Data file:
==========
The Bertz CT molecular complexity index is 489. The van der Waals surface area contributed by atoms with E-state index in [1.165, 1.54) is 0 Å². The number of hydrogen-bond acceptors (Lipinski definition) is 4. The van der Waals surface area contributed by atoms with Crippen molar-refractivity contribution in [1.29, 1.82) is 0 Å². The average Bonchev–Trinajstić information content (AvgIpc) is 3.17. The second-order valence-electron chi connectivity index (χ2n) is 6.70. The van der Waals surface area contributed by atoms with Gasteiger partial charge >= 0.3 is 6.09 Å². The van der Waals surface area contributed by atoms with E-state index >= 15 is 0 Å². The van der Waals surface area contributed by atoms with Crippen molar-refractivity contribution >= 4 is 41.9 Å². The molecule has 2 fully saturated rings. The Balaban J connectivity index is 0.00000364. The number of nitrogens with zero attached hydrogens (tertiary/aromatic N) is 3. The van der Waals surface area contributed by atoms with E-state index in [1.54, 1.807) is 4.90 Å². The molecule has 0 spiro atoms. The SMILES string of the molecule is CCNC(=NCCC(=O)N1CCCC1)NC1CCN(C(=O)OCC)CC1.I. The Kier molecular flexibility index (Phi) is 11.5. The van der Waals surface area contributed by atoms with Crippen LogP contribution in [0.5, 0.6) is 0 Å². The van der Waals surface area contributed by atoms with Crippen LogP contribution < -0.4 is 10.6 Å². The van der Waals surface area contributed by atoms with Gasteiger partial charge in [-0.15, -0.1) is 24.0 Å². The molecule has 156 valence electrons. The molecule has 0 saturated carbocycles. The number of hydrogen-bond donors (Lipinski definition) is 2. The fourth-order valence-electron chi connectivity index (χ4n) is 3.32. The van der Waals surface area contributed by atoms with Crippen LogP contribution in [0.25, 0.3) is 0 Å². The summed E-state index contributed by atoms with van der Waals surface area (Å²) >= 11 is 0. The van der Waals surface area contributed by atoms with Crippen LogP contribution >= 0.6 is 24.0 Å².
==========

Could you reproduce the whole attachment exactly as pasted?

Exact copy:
The Bertz CT molecular complexity index is 489. The van der Waals surface area contributed by atoms with E-state index in [1.165, 1.54) is 0 Å². The number of hydrogen-bond acceptors (Lipinski definition) is 4. The van der Waals surface area contributed by atoms with Crippen molar-refractivity contribution in [1.29, 1.82) is 0 Å². The average Bonchev–Trinajstić information content (AvgIpc) is 3.17. The second-order valence-electron chi connectivity index (χ2n) is 6.70. The van der Waals surface area contributed by atoms with Gasteiger partial charge >= 0.3 is 6.09 Å². The van der Waals surface area contributed by atoms with E-state index >= 15 is 0 Å². The van der Waals surface area contributed by atoms with Crippen molar-refractivity contribution >= 4 is 41.9 Å². The molecule has 2 fully saturated rings. The Balaban J connectivity index is 0.00000364. The number of nitrogens with zero attached hydrogens (tertiary/aromatic N) is 3. The van der Waals surface area contributed by atoms with E-state index in [1.54, 1.807) is 4.90 Å². The molecule has 0 spiro atoms. The SMILES string of the molecule is CCNC(=NCCC(=O)N1CCCC1)NC1CCN(C(=O)OCC)CC1.I. The Kier molecular flexibility index (Phi) is 11.5. The van der Waals surface area contributed by atoms with Crippen LogP contribution in [0.5, 0.6) is 0 Å². The van der Waals surface area contributed by atoms with Crippen LogP contribution < -0.4 is 10.6 Å². The van der Waals surface area contributed by atoms with Gasteiger partial charge in [-0.15, -0.1) is 24.0 Å². The molecule has 156 valence electrons. The molecule has 0 saturated carbocycles. The number of hydrogen-bond donors (Lipinski definition) is 2. The fourth-order valence-electron chi connectivity index (χ4n) is 3.32. The van der Waals surface area contributed by atoms with Crippen LogP contribution in [0.25, 0.3) is 0 Å². The summed E-state index contributed by atoms with van der Waals surface area (Å²) >= 11 is 0. The van der Waals surface area contributed by atoms with Crippen LogP contribution >= 0.6 is 24.0 Å².